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Correspondence
Authors’ response to Walker et al.
  1. D P Tashkin1,
  2. N Metzdorf2,
  3. C Hallmann2,
  4. I Leimer2,
  5. T Lee3,
  6. M Decramer4
  1. 1David Geffen School of Medicine at University of California Los Angeles, Los Angeles, California, USA
  2. 2Clinical Development & Medical Affairs Ingelheim, Boehringer Ingelheim Pharma GmbH & Co KG, Germany
  3. 3Pfizer Inc., New York, New York, USA
  4. 4Respiratory Division, KU Leuven, Leuven, Belgium
  1. Correspondence to Dr Norbert Metzdorf, TA Respiratory Diseases, Boehringer Ingelheim Pharma GmbH & Co. KG, Binger Strasse 173, D-55216 Ingelheim am Rhein, Germany; norbert.metzdorf{at}boehringer-ingelheim.com

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The research letter by Walker et al1 questions the generalisability of the results of the 4-year UPLIFT trial comparing tiotropium versus placebo based on potential eligibility for UPLIFT at time of discharge of a COPD patient population in New Zealand hospitalised for an exacerbation. The authors state that 38% of their study population would have been excluded from UPLIFT. The authors' assertion regarding the limited generalisability of UPLIFT's findings to clinical practice is not valid for several reasons.

First, patients hospitalised for COPD exacerbations are not representative of the general COPD population. An epidemiological analysis from The Netherlands2 reported that 2.1% and 4.4% of COPD patients (mean age, 68 years) starting treatment with HandiHaler and Respimat, respectively, had a COPD-related hospitalisation in the year preceding the analysis. Analysis of an elderly Canadian COPD population3 showed that 9.8% were recently hospitalised for acute respiratory conditions. These epidemiological data suggest that the COPD population studied by Walker et al is not representative of the general COPD population.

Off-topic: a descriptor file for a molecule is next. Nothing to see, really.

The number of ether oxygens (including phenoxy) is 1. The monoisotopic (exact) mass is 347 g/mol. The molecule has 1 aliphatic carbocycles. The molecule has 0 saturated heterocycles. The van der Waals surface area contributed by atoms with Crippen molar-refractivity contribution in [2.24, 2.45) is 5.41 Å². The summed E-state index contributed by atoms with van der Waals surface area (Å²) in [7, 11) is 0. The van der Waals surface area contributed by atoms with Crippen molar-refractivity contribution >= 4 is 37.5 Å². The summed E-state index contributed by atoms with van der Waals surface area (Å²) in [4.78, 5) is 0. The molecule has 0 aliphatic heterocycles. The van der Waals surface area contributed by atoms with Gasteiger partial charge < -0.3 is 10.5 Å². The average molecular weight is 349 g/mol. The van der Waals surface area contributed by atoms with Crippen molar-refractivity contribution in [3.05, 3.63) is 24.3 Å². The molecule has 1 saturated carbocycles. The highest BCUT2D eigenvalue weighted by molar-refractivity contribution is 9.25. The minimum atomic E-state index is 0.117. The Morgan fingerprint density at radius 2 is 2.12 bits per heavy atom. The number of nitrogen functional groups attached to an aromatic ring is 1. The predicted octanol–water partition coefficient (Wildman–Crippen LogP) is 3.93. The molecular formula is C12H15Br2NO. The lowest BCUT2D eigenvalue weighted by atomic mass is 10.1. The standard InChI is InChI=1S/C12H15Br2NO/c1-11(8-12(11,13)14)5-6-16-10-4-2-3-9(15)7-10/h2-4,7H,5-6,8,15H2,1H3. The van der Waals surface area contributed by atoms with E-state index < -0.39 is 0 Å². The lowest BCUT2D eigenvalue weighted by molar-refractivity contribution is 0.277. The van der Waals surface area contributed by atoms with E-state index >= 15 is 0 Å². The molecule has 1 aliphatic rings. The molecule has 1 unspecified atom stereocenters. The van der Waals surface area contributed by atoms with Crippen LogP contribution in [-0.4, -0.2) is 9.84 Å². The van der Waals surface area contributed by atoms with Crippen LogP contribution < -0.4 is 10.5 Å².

Second, UPLIFT used liberal inclusion/exclusion criteria and allowed all COPD medications except other inhaled anticholinergics. The exclusion from UPLIFT of patients with unstable or life-threatening cardiac arrhythmias, recent acute myocardial infarction (MI) or severe heart failure requiring hospitalisation is consistent with most long-term COPD trials designed to evaluate the benefit/risk of pharmacotherapy, including those evaluating long-acting beta-agonist±inhaled corticosteroid. Furthermore, the Canadian COPD database analysis cited above reported 1.3% of patients hospitalised for acute coronary syndrome, including MI, 0.2% for arrhythmias and 2.2% for heart failure during the 6 months preceding the analysis. The proportion of patients excluded from UPLIFT because of these conditions is therefore very limited and would not limit the generalisability of UPLIFT's findings.

Third, patients studied in UPLIFT, who therefore did not have these conditions at baseline, could experience such adverse events in a real-world manner as prevalence increases with age (mean age at baseline, 65 years) during the conduct of the 4-year trial. This further supports the generalisability of UPLIFT's findings to clinical practice. The respective events tended to occur later in the group treated with tiotropium versus placebo. Most patients did not withdraw due to these events, allowing for a robust analysis of serious adverse cardiac events. No findings of concern were detected and a manuscript of the respective analysis is in preparation.